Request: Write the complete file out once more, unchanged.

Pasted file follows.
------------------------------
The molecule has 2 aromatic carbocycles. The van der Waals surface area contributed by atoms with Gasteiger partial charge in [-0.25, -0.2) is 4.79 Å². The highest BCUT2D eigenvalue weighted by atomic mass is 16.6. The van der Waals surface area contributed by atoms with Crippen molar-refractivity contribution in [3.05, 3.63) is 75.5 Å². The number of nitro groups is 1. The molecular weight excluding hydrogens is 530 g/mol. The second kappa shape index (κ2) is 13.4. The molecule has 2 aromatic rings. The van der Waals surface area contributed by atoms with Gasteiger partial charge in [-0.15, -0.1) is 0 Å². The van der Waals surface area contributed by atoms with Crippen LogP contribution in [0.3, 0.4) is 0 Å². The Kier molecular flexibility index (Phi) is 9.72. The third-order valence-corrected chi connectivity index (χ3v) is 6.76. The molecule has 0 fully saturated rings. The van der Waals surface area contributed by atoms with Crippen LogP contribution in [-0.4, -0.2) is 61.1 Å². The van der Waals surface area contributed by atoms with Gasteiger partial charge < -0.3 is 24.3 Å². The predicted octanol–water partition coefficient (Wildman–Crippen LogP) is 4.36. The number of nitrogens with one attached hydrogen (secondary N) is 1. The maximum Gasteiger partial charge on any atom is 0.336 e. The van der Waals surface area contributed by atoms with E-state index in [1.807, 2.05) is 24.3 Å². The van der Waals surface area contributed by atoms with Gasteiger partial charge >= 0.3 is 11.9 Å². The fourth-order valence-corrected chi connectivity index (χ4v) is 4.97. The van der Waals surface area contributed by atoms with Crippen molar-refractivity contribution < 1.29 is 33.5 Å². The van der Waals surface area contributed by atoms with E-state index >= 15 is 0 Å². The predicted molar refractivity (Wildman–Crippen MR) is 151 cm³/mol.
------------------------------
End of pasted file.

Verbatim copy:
The molecule has 2 aromatic carbocycles. The van der Waals surface area contributed by atoms with Gasteiger partial charge in [-0.25, -0.2) is 4.79 Å². The highest BCUT2D eigenvalue weighted by atomic mass is 16.6. The van der Waals surface area contributed by atoms with Crippen molar-refractivity contribution in [3.05, 3.63) is 75.5 Å². The number of nitro groups is 1. The molecular weight excluding hydrogens is 530 g/mol. The second kappa shape index (κ2) is 13.4. The molecule has 2 aromatic rings. The van der Waals surface area contributed by atoms with Gasteiger partial charge in [-0.15, -0.1) is 0 Å². The van der Waals surface area contributed by atoms with Crippen LogP contribution in [0.3, 0.4) is 0 Å². The Kier molecular flexibility index (Phi) is 9.72. The third-order valence-corrected chi connectivity index (χ3v) is 6.76. The molecule has 0 fully saturated rings. The van der Waals surface area contributed by atoms with Crippen LogP contribution in [-0.4, -0.2) is 61.1 Å². The van der Waals surface area contributed by atoms with Gasteiger partial charge < -0.3 is 24.3 Å². The predicted octanol–water partition coefficient (Wildman–Crippen LogP) is 4.36. The number of nitrogens with one attached hydrogen (secondary N) is 1. The maximum Gasteiger partial charge on any atom is 0.336 e. The van der Waals surface area contributed by atoms with E-state index in [1.807, 2.05) is 24.3 Å². The van der Waals surface area contributed by atoms with Gasteiger partial charge >= 0.3 is 11.9 Å². The fourth-order valence-corrected chi connectivity index (χ4v) is 4.97. The van der Waals surface area contributed by atoms with Crippen molar-refractivity contribution < 1.29 is 33.5 Å². The van der Waals surface area contributed by atoms with E-state index >= 15 is 0 Å². The predicted molar refractivity (Wildman–Crippen MR) is 151 cm³/mol.